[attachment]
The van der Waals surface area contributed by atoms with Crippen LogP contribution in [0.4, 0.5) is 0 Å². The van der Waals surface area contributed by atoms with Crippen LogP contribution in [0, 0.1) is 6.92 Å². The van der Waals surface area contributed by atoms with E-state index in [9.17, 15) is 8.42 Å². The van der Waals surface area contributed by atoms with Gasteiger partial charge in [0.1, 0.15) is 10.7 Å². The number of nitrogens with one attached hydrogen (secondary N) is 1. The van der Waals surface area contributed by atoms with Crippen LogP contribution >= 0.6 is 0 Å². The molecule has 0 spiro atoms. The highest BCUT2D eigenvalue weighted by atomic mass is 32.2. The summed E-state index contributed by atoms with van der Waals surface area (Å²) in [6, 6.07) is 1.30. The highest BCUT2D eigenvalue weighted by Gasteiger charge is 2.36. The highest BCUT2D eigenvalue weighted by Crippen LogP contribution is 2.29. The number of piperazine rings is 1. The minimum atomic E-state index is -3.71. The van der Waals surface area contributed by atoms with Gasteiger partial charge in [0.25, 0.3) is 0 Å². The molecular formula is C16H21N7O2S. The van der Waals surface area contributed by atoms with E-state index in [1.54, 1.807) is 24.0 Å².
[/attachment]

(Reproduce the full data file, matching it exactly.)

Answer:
The van der Waals surface area contributed by atoms with Crippen LogP contribution in [0.4, 0.5) is 0 Å². The van der Waals surface area contributed by atoms with Crippen LogP contribution in [0, 0.1) is 6.92 Å². The van der Waals surface area contributed by atoms with E-state index in [9.17, 15) is 8.42 Å². The van der Waals surface area contributed by atoms with Gasteiger partial charge in [0.1, 0.15) is 10.7 Å². The number of nitrogens with one attached hydrogen (secondary N) is 1. The van der Waals surface area contributed by atoms with Crippen LogP contribution >= 0.6 is 0 Å². The molecule has 0 spiro atoms. The highest BCUT2D eigenvalue weighted by atomic mass is 32.2. The summed E-state index contributed by atoms with van der Waals surface area (Å²) in [6, 6.07) is 1.30. The highest BCUT2D eigenvalue weighted by Gasteiger charge is 2.36. The highest BCUT2D eigenvalue weighted by Crippen LogP contribution is 2.29. The number of piperazine rings is 1. The minimum atomic E-state index is -3.71. The van der Waals surface area contributed by atoms with Gasteiger partial charge in [0.25, 0.3) is 0 Å². The molecular formula is C16H21N7O2S. The van der Waals surface area contributed by atoms with E-state index in [1.54, 1.807) is 24.0 Å².